The new lower assessment of growth has been blamed on weaker growth in the services sector, especially in financial services.
It means that in annual terms, growth has been revised down to 2.1% from a previous reading of 2.3%, something that will surprise many, including the Bank of England as it decides whether it will raise interest rates.
Economists taking part in a recent Reuters poll expected no change to the GDP (gross domestic product) estimates for the July to September period.
The British economy has expanded for 11 consecutive quarters but these latest figures mean 2015 expansion has been muted, with the year beginning with a slowdown to 0.4% in the first quarter, edging up to 0.5% in the second and then a drop back to 0.4% in the third.
The news will also be a blow to Chancellor George Osborne, as it comes just a day after it was revealed that borrowing - excluding the effect of bank bailouts - rose to £14.2bn in November, £1.3bn up on the same month last year.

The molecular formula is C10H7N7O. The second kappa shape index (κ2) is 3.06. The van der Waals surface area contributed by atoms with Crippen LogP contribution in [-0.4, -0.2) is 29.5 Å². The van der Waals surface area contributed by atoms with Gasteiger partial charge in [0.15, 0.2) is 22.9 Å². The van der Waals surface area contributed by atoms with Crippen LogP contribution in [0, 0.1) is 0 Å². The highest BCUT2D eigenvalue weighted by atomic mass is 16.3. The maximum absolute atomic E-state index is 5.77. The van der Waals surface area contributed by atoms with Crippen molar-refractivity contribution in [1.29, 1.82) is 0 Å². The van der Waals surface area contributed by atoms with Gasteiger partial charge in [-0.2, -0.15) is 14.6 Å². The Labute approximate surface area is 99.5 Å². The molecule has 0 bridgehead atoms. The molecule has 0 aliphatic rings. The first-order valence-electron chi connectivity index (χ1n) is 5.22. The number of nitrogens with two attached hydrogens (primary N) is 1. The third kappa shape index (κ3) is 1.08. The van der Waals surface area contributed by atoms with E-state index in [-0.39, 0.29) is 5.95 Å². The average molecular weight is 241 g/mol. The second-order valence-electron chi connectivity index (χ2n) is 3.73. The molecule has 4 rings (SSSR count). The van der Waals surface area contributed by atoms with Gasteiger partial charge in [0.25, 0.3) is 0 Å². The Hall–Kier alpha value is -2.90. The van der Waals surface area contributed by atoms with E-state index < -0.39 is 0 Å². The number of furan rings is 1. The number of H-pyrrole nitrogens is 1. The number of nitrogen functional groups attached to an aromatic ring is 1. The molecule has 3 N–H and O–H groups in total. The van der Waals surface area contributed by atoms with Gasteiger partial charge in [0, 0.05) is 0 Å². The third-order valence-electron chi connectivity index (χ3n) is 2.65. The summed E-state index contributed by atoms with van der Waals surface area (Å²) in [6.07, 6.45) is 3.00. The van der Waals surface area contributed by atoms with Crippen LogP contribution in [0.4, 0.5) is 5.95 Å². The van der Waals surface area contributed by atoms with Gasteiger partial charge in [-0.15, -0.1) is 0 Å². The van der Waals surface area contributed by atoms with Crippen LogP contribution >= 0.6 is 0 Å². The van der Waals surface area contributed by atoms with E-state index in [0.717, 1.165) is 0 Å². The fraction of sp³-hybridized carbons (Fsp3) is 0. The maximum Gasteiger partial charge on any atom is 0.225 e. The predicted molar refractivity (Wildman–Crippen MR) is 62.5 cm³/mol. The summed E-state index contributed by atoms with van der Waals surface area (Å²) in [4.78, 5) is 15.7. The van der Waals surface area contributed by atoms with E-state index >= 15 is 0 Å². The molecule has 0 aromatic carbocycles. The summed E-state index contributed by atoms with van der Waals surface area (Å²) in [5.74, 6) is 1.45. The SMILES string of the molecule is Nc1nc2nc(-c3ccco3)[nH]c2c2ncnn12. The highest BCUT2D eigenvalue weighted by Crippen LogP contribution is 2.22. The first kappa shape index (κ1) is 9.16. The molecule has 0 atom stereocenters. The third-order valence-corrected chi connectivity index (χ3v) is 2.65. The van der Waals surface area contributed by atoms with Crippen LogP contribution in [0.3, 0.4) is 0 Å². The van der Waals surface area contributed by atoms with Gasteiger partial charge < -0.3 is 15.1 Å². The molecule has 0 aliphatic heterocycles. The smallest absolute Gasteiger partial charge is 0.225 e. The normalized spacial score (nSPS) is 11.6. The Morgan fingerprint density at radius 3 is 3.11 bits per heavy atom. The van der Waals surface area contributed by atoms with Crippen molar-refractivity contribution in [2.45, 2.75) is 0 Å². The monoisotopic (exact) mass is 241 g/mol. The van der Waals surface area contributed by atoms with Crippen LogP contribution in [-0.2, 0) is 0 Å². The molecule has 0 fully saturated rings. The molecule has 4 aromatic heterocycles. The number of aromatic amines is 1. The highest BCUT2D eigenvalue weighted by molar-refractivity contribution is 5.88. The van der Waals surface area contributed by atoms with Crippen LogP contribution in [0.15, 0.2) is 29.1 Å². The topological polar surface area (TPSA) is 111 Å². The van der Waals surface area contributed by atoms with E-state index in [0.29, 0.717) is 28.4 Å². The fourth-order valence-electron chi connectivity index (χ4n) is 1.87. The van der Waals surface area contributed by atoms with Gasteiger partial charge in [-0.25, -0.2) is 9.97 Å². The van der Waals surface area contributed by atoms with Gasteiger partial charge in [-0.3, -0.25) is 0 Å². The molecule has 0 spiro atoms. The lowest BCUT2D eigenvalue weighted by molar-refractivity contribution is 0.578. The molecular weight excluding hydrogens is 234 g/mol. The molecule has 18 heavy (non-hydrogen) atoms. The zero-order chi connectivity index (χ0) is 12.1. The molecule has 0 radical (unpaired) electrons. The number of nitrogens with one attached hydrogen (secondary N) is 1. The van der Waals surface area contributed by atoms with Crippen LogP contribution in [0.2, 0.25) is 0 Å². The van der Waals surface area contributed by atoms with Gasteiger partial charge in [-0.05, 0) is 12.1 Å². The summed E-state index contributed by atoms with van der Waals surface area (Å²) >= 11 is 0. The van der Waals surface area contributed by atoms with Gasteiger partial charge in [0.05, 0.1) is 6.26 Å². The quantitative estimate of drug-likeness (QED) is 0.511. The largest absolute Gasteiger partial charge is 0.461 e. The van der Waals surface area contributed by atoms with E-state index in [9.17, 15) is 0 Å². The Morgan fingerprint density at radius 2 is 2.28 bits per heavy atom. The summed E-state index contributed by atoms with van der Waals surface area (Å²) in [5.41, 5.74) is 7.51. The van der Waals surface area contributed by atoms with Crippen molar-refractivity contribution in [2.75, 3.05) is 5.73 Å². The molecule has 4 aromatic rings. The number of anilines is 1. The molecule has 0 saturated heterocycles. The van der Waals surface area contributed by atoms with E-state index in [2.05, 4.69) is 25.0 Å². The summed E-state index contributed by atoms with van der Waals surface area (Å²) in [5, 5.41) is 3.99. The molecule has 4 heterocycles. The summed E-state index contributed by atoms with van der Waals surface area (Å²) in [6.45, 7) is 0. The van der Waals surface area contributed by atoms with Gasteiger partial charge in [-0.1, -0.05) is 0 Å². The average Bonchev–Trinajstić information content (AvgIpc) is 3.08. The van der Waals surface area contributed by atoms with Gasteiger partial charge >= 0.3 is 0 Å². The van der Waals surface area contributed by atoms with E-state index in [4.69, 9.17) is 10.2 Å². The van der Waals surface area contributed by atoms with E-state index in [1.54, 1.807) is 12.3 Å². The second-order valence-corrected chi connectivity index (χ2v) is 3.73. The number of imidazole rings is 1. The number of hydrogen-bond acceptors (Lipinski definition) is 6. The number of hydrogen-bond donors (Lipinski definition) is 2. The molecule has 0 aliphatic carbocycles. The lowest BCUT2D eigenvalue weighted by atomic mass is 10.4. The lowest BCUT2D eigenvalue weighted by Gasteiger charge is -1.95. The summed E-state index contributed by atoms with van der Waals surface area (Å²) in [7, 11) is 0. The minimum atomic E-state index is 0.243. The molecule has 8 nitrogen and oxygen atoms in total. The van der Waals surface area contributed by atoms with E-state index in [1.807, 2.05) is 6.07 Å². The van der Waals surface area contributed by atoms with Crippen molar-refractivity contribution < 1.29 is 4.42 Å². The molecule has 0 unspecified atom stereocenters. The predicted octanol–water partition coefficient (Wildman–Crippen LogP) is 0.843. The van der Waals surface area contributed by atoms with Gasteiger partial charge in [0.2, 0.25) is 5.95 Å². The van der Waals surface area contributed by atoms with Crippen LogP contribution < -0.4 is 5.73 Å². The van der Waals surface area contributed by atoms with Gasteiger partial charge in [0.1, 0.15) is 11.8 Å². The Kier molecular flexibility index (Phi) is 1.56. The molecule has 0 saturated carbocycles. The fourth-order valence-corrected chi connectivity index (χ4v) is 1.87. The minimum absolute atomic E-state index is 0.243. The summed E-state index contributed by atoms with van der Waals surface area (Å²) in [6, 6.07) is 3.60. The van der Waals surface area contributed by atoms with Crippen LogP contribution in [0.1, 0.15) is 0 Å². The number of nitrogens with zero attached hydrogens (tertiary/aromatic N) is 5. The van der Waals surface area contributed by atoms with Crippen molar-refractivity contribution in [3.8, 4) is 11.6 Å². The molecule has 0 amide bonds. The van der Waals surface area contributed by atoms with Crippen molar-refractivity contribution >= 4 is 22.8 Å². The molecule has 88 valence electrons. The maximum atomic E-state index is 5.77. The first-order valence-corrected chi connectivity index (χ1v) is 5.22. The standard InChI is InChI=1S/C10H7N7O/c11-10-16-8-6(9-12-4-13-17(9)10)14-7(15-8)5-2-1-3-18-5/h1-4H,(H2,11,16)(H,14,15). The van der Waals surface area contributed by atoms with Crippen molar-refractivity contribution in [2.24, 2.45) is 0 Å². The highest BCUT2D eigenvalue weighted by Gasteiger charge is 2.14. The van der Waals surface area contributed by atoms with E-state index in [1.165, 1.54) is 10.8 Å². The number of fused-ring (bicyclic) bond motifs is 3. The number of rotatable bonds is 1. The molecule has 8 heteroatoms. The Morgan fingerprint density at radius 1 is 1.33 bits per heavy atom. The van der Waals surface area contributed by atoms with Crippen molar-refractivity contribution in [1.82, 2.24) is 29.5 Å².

A Treasury spokesman said: "We should be clear, as the IMF said earlier this month our recent economic performance has been strong.
"The UK was the fastest growing economy in the G7 last year, we're leading the pack with the US this year, we have a record high employment rate and the deficit is down.
"Today's figures highlight that risks remain – that's why we should continue working through our plan to build an economy that delivers security for working people."
Ruth Miller, UK economist at Capital Economics in London, said the figures showed that "the economic recovery has less momentum than previously thought and still looks worryingly unbalanced".
She added: "Looking ahead to next year, a number of factors threaten to undermine the recovery. However, we think that the economy should still weather these well."